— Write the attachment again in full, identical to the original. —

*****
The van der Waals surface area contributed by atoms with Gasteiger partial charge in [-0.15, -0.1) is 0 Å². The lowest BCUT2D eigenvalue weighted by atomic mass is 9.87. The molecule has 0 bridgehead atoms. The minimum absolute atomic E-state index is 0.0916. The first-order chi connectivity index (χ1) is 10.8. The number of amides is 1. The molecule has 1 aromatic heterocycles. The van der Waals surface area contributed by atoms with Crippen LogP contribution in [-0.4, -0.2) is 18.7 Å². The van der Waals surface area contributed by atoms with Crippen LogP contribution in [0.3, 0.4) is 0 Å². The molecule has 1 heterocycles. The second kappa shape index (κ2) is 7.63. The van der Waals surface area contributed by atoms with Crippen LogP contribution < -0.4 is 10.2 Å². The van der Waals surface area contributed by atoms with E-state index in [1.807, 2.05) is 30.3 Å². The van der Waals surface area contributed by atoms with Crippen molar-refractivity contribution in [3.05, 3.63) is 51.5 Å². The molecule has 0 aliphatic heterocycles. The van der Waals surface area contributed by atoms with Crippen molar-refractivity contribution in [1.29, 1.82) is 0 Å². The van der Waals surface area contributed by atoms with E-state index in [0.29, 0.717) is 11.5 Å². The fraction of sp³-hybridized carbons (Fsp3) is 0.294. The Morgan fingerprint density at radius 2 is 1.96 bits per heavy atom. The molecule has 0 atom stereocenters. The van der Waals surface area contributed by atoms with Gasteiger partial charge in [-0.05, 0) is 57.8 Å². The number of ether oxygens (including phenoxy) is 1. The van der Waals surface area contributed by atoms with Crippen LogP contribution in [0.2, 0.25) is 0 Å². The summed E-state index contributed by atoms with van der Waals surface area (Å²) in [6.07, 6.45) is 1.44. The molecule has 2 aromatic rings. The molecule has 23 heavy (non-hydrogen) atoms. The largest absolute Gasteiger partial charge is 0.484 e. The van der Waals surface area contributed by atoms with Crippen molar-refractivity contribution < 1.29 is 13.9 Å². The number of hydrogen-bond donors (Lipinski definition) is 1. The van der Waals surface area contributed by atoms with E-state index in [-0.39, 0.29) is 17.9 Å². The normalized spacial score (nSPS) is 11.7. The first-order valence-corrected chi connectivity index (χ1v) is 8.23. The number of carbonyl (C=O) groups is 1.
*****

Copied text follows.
The van der Waals surface area contributed by atoms with Gasteiger partial charge in [-0.15, -0.1) is 0 Å². The lowest BCUT2D eigenvalue weighted by atomic mass is 9.87. The molecule has 0 bridgehead atoms. The minimum absolute atomic E-state index is 0.0916. The first-order chi connectivity index (χ1) is 10.8. The number of amides is 1. The molecule has 1 aromatic heterocycles. The van der Waals surface area contributed by atoms with Crippen LogP contribution in [-0.4, -0.2) is 18.7 Å². The van der Waals surface area contributed by atoms with Crippen LogP contribution in [0.3, 0.4) is 0 Å². The molecule has 1 heterocycles. The second kappa shape index (κ2) is 7.63. The van der Waals surface area contributed by atoms with Crippen LogP contribution < -0.4 is 10.2 Å². The van der Waals surface area contributed by atoms with E-state index in [1.807, 2.05) is 30.3 Å². The van der Waals surface area contributed by atoms with Crippen molar-refractivity contribution in [3.05, 3.63) is 51.5 Å². The molecule has 0 aliphatic heterocycles. The van der Waals surface area contributed by atoms with Crippen molar-refractivity contribution in [1.29, 1.82) is 0 Å². The van der Waals surface area contributed by atoms with E-state index in [0.29, 0.717) is 11.5 Å². The fraction of sp³-hybridized carbons (Fsp3) is 0.294. The Morgan fingerprint density at radius 2 is 1.96 bits per heavy atom. The molecule has 0 atom stereocenters. The van der Waals surface area contributed by atoms with Gasteiger partial charge in [-0.05, 0) is 57.8 Å². The number of ether oxygens (including phenoxy) is 1. The van der Waals surface area contributed by atoms with Crippen LogP contribution in [0.2, 0.25) is 0 Å². The summed E-state index contributed by atoms with van der Waals surface area (Å²) in [6.07, 6.45) is 1.44. The molecule has 2 aromatic rings. The molecule has 23 heavy (non-hydrogen) atoms. The largest absolute Gasteiger partial charge is 0.484 e. The van der Waals surface area contributed by atoms with Crippen molar-refractivity contribution < 1.29 is 13.9 Å². The number of hydrogen-bond donors (Lipinski definition) is 1. The van der Waals surface area contributed by atoms with E-state index in [-0.39, 0.29) is 17.9 Å². The normalized spacial score (nSPS) is 11.7. The first-order valence-corrected chi connectivity index (χ1v) is 8.23. The number of carbonyl (C=O) groups is 1.